Randy Travis Kicks Off 25th Anniversary Tour This Week
Randy Travis is celebrating his 25 years in country music with the people who made it possible for the legend to have such longevity: His fans. The Grand Ole Opry member is taking his music on the road with stops all across North America. The silver anniversary tour starts Feb. 10 in Grand Ronde , OR and will make at least 30 more stops along the way. (For a complete list of tour dates, visit his website here.)
The tour is the latest part of the party celebrating Travis’ milestone. In June, Warner Bros. Records released of the Anniversary Celebration album. The 17-track album features guest artists who teamed with Travis to cover his classic tracks and some original offerings. The guest singers include Brad Paisley, Kenny Chesney, Kris Kristofferson, Carrie Underwood, George Jones, Zac Brown Band, Lorrie Morgan, Jamey Johnson and many more.
Travis has had 18 #1 singles and 29 top-10 hits. His lifetime sales are more than 20 million, making him one of country music’s biggest sellers of all time. His honors include seven Grammy Awards, 10 Academy of Country Music statuettes, 10 American Music Awards, two People’s Choice awards, seven Music City News awards, eight Dove Awards and five Country Music Association honors.
You’d think that after 25 years in the business, there wouldn’t be anything new for Travis to experience. Not true. What you’re about to read is from a first for him: His first interview session via conference call! It may have been foreign territory for Travis, but he sounded relaxed as he talked about the upcoming tour, changes in the making of music and if he’s finally embracing technology:
On if the tour is something they had to plan as part of the 25th Anniversary celebration:
With the exception of maybe three-quarters of one year, I’ve been on tour for the last 25 years. It’s just another year of doing the same. I’ve had people ask me about retiring and my answer to that is, “What would I do if I retire?” (Laughs) I think most people in country music, maybe all music, I think we start touring and we keep doing that until we die! (Laughs)
Comparing the emotions he felt heading into his first tour 25 years ago and the one he’s now about to start:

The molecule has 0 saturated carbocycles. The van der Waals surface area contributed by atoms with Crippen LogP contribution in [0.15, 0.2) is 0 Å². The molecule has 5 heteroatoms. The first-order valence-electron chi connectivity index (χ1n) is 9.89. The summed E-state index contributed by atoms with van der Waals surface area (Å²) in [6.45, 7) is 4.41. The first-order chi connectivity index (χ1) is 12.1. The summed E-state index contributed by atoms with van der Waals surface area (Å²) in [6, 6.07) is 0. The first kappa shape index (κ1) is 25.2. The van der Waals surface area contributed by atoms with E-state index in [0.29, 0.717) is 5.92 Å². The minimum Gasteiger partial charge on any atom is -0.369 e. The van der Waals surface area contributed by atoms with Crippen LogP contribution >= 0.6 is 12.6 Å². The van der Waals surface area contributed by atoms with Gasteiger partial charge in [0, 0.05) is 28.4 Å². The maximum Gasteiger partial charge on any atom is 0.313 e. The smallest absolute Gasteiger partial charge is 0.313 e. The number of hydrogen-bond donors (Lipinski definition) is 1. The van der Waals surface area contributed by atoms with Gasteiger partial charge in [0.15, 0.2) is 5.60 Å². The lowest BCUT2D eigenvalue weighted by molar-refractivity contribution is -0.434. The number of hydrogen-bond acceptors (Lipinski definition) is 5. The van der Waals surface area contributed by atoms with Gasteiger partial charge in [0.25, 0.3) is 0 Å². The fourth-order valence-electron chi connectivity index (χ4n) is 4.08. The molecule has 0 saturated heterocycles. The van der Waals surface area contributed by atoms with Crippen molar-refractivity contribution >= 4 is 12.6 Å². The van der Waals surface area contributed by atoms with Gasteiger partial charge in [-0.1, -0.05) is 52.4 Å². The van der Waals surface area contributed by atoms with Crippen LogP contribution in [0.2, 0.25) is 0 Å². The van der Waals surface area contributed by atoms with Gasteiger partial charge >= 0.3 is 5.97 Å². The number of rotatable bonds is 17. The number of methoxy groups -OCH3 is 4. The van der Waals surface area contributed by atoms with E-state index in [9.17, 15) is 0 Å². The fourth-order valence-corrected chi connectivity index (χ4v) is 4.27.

Well, I wanted to be in this business and I wanted to be a writer and a singer. I had been turned down by every label in Nashville for just a little over ten years. So when I finally got signed, things started happening to such a degree I was kinda shocked, to be honest with you. I’m sure I had that deer in the headlights look quite often.
It was kinda hard to keep up with it at that point. I few years had to go by before being able to look at it and see exactly everything that had been going on. I look at it now, as compared to then…I’m always and always have been grateful to be in this business. But at 25 years I’m probably even more thankful than I’ve ever been to have been able to make a living in this business, doing something that I love this much, I’m probably more grateful now than ever.
I’m still shocked at the fact that I can continue doing this at his far into it and have an audience to play for as we go out and tour and still be able to record. I’m just extremely grateful – probably more so than ever.
On if he enjoys playing shows in Canada (where this tour might have up to 10 stops):
Years ago the first trip up through Canada, the guy at Warner Bros. in Nashville said, “You probably won’t get quite the response from an audience in Canada that you might get in the United States. After the first night it was like, “Boy! Y’all missed that a long ways!” (Laughs) We had to do, I believe, it was two encores the first time! We’ve been treated like we’re at home, basically, and I appreciate that.